Astronauts' urine lights up the sky
The disposal of a rather large amount of astronaut waste from the space shuttle Discovery creates a glowing effect in the sky for observers.
They pissed it. You may have missed it.
Recently, there was a fascinating glow in the sky that moved observers to ponder just what it might be.
I am assuming that Space.com is an authoritative source of information, for it informs me that the glow that was seen in the sky by so many last Wednesday was, indeed, astronauts' urine.
NASA spokeswoman Kylie Clem told a press conference that this aurora boreapiss was the result of the space shuttle Discovery releasing an unusual amount of water and urine into outer space.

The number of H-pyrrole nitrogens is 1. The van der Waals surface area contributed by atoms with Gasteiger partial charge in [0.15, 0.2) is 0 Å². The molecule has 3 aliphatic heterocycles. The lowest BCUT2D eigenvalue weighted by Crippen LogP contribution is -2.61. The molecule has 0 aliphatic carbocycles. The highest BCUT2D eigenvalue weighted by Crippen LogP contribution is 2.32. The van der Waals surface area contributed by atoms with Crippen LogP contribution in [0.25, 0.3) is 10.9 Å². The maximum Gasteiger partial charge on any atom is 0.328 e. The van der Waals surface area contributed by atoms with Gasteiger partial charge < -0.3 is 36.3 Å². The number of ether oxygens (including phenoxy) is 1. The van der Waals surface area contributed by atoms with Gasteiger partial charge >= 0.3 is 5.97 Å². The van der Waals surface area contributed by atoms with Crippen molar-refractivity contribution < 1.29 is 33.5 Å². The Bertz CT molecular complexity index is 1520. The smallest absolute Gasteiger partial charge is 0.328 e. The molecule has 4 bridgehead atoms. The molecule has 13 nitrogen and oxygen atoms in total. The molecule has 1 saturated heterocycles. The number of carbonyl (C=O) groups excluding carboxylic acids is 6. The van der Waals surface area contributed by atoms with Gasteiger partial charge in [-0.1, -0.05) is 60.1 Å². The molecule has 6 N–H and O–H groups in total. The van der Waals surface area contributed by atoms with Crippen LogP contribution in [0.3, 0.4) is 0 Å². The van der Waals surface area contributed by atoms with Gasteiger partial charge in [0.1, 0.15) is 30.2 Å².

I have never consciously weighed urine--not even my very strange biology teacher asked me to do that. But apparently about 150 pounds of liquid was sprinkled upon the stars.
Such a large release is relatively new, Clem said, and is related to recent restrictions on waste disposal while the space shuttle is docked with the International Space Station.
Regardless, when you release liquid waste matter into space it apparently freezes. Then the sun bathes it in its beams, turning it into vapor, and it wafts away in a glorious glow like a July 4th firework breathing its last.
Some observers even sent pictures in to SpaceWeather.com. (Go to September 10 in the archives.)
I hope this all doesn't mean that astronauts have stopped.
Either way, it is reassuring that their waste matter is still giving someone at least a moment's psychological uplift before it disappears into the dark beyond.